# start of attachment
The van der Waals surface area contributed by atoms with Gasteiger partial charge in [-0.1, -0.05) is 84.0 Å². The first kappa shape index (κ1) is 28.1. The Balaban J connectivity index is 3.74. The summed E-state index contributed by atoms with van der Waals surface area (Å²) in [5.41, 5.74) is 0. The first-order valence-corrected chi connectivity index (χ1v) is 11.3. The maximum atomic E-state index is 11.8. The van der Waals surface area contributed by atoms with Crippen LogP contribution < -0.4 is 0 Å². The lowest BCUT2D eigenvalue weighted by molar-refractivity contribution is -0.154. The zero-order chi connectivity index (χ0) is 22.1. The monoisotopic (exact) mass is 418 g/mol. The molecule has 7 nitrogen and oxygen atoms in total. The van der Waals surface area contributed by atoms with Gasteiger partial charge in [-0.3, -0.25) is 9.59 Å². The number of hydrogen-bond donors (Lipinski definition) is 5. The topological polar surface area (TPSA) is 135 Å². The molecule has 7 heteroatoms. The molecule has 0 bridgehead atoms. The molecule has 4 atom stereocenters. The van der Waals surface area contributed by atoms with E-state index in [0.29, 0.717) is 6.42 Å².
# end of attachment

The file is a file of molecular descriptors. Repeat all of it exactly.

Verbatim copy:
The van der Waals surface area contributed by atoms with Gasteiger partial charge in [-0.1, -0.05) is 84.0 Å². The first kappa shape index (κ1) is 28.1. The Balaban J connectivity index is 3.74. The summed E-state index contributed by atoms with van der Waals surface area (Å²) in [5.41, 5.74) is 0. The first-order valence-corrected chi connectivity index (χ1v) is 11.3. The maximum atomic E-state index is 11.8. The van der Waals surface area contributed by atoms with Crippen LogP contribution < -0.4 is 0 Å². The lowest BCUT2D eigenvalue weighted by molar-refractivity contribution is -0.154. The zero-order chi connectivity index (χ0) is 22.1. The monoisotopic (exact) mass is 418 g/mol. The molecule has 7 nitrogen and oxygen atoms in total. The van der Waals surface area contributed by atoms with Gasteiger partial charge in [-0.3, -0.25) is 9.59 Å². The number of hydrogen-bond donors (Lipinski definition) is 5. The topological polar surface area (TPSA) is 135 Å². The molecule has 7 heteroatoms. The molecule has 0 bridgehead atoms. The molecule has 4 atom stereocenters. The van der Waals surface area contributed by atoms with E-state index in [0.29, 0.717) is 6.42 Å².